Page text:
The summer of my undergraduate junior year – it was 1966 -- I couldn’t seem to hold a job. I began as a manual laborer for a company that maintained power lines for the electric utility. I had obtained this position through the intercession of the power company’s CEO, the father of a friend. The foreman felt annoyed by this rare directive from the executive offices into his domain, considering me a punk-ass college student. Even if I thought more appropriate terms would be sensitive and artistic, I would, I think, have welcomed being called a bit neurasthenic at the age of nineteen. Whatever the terms, the sequel justified them. I believe I actually passed out digging in the heat or maybe I just felt I was about to, but, at any rate, I resigned, much to my supervisor’s satisfaction.
I then took a place at a drill press in a filthy foundry casting blast furnace parts on the west side of Chicago. This place had an all-black work force on the floor. They had no vacation days whatever, no benefits, cash pay at week’s end. Workers would simply leave for a while when they needed a break and then return, allowing me to insinuate myself as the only white person in this constantly fluid staff. I have no doubt that the place violated every labor and health code in the book, but they had doubtless made arrangements with the regime of the elder Daley. Every afternoon they would pour the molten metal, creating infernal clouds. At the day’s end one would shower on the premises and the water would run black. At home I would blow my nose and find my handkerchief gone quite black and noxious. Here I lasted a week.
A friend then suggested I join him at the Loop employment agency where he had been working for a few weeks with great success. The place paid employment counselors like salesmen: a low base guarantee, bolstered by commissions for every person placed. This system emphasized the common interest of company, counselor, and applicant in such a way that it encouraged unethical, even illegal practices. Where to begin? In training one was initiated into a secret code by which employers could include race among their requirements and their preference would be preserved in a way that was not explicit. In contacting past applicants, whether they had found a job with the company or not, we were instructed to try to find how much money they were presently making and then claim to have an opening that would pay twenty percent more.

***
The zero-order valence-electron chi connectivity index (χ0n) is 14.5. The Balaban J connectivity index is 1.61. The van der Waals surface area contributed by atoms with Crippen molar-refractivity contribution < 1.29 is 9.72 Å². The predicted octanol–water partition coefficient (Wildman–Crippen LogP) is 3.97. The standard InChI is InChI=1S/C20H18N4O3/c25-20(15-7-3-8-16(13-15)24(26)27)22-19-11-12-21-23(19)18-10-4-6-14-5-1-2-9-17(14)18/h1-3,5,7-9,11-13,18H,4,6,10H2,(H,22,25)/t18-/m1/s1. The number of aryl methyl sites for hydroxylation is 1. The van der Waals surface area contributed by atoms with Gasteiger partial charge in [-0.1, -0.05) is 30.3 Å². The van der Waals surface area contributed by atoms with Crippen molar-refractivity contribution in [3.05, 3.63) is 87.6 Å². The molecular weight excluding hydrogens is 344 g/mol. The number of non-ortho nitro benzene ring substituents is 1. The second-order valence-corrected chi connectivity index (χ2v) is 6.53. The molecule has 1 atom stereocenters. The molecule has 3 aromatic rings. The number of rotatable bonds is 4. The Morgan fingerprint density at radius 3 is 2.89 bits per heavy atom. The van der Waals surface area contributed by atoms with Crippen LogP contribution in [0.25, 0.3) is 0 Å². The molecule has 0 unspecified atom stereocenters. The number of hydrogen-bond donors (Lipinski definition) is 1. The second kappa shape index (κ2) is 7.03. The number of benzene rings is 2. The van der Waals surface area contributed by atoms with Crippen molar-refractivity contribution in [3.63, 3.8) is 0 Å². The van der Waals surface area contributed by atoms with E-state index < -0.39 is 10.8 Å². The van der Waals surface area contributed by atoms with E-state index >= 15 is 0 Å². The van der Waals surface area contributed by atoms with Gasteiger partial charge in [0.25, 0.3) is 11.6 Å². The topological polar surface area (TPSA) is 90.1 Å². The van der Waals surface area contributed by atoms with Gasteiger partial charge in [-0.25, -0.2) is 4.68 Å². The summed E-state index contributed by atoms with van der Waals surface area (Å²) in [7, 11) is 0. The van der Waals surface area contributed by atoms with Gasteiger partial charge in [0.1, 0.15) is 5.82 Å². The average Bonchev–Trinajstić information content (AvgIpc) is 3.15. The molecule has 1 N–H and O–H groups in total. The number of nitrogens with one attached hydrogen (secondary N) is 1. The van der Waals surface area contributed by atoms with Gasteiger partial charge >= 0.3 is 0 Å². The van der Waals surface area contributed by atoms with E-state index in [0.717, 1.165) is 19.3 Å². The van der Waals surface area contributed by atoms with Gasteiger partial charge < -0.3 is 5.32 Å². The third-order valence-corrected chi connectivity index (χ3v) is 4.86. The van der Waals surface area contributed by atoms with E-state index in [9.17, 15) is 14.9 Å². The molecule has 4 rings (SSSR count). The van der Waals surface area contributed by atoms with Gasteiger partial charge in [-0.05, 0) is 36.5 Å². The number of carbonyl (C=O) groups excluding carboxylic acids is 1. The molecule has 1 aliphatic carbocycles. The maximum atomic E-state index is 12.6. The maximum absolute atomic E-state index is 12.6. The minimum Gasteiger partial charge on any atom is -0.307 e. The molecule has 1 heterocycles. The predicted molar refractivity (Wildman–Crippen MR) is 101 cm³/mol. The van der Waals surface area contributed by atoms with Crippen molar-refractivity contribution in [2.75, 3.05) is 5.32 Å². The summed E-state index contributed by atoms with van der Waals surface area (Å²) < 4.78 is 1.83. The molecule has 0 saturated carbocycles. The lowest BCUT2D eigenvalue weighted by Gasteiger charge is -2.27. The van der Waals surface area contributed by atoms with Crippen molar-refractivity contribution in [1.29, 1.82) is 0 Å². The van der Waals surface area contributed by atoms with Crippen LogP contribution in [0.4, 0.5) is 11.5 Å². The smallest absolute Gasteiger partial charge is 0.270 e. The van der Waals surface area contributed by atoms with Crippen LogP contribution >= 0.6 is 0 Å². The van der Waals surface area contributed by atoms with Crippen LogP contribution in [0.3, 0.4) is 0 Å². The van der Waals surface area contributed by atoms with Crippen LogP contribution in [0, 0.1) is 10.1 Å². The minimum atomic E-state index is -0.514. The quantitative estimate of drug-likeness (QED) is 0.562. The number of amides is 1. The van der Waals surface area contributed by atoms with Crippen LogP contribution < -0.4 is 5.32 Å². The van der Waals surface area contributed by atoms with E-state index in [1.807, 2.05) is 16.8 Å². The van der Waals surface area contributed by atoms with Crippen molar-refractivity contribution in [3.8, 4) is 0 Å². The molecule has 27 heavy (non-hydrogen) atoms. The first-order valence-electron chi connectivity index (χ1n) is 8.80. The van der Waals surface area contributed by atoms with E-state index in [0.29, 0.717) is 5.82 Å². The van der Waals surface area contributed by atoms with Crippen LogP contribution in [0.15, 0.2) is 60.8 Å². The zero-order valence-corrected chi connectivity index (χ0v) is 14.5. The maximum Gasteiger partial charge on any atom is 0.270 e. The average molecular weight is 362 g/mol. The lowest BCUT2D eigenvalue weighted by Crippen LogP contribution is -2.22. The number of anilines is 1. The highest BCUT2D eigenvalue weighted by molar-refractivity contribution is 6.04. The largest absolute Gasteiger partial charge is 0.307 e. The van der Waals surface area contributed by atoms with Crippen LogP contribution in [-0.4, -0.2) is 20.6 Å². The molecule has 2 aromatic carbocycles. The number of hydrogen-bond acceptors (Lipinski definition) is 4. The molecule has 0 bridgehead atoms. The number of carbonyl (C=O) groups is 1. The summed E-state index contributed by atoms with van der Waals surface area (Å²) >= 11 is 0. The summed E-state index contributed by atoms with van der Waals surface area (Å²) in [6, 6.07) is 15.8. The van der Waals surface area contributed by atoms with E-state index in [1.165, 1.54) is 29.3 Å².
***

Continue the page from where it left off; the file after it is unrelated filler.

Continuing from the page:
My friend had such fluid verbal skills that he had been a roaring success, generally defeating the veterans at winning the weekly bonus that went to the most productive worker. He was willing to say anything to anybody, and had the ability to size people up in a few moments and address them in the most effective way, making small talk and side comments that made people instantly trust him. Well it worked for him, but not for me. After a few days I was off again.
I gave up on employability at this point and headed down to Champaign-Urbana where I could hangout with friends and enjoy the atmosphere of the large depopulated University of Illinois campus. As it happened, that summer the National Student Association had chosen to hold its national convention there. It was to be another year yet before the revelation that the organization had been funded since its formation in 1947 by the CIA, but those reactionary spooks must have been worrying about their investment for some time. The government’s strategy was the same as in covert CIA support of, for instance, the Japanese Liberal Democratic Party which ruled for fifty years, that is, to see that socialism made no headway. Created to supplant the leftist student groups of the thirties, some of which were still alive, if feeble, the NSA’s president in 1966 was David Harris.